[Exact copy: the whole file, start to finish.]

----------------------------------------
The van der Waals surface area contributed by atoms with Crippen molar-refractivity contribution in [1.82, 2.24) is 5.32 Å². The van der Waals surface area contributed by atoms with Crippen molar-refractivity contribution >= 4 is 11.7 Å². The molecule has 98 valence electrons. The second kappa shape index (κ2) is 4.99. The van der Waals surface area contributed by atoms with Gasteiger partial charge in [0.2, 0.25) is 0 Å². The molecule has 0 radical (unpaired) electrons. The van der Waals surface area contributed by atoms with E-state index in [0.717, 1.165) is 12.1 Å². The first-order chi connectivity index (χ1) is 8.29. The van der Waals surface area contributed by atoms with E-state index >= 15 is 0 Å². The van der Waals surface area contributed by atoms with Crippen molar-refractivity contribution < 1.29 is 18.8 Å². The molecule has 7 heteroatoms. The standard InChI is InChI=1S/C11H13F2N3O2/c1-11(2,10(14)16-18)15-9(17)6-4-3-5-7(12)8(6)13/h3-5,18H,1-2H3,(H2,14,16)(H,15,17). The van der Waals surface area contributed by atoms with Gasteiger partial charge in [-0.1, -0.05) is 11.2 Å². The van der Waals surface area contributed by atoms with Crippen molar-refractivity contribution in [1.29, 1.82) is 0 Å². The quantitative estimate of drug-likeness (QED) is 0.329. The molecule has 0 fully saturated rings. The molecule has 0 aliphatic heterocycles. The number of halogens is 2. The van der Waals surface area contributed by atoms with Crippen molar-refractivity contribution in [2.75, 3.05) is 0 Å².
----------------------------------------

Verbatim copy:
The van der Waals surface area contributed by atoms with Crippen molar-refractivity contribution in [1.82, 2.24) is 5.32 Å². The van der Waals surface area contributed by atoms with Crippen molar-refractivity contribution >= 4 is 11.7 Å². The molecule has 98 valence electrons. The second kappa shape index (κ2) is 4.99. The van der Waals surface area contributed by atoms with Gasteiger partial charge in [0.2, 0.25) is 0 Å². The molecule has 0 radical (unpaired) electrons. The van der Waals surface area contributed by atoms with E-state index in [0.717, 1.165) is 12.1 Å². The first-order chi connectivity index (χ1) is 8.29. The van der Waals surface area contributed by atoms with E-state index >= 15 is 0 Å². The van der Waals surface area contributed by atoms with Crippen molar-refractivity contribution < 1.29 is 18.8 Å². The molecule has 7 heteroatoms. The standard InChI is InChI=1S/C11H13F2N3O2/c1-11(2,10(14)16-18)15-9(17)6-4-3-5-7(12)8(6)13/h3-5,18H,1-2H3,(H2,14,16)(H,15,17). The van der Waals surface area contributed by atoms with Gasteiger partial charge in [-0.1, -0.05) is 11.2 Å². The van der Waals surface area contributed by atoms with Crippen molar-refractivity contribution in [1.29, 1.82) is 0 Å². The quantitative estimate of drug-likeness (QED) is 0.329. The molecule has 0 fully saturated rings. The molecule has 0 aliphatic heterocycles. The number of halogens is 2. The van der Waals surface area contributed by atoms with Crippen molar-refractivity contribution in [2.75, 3.05) is 0 Å².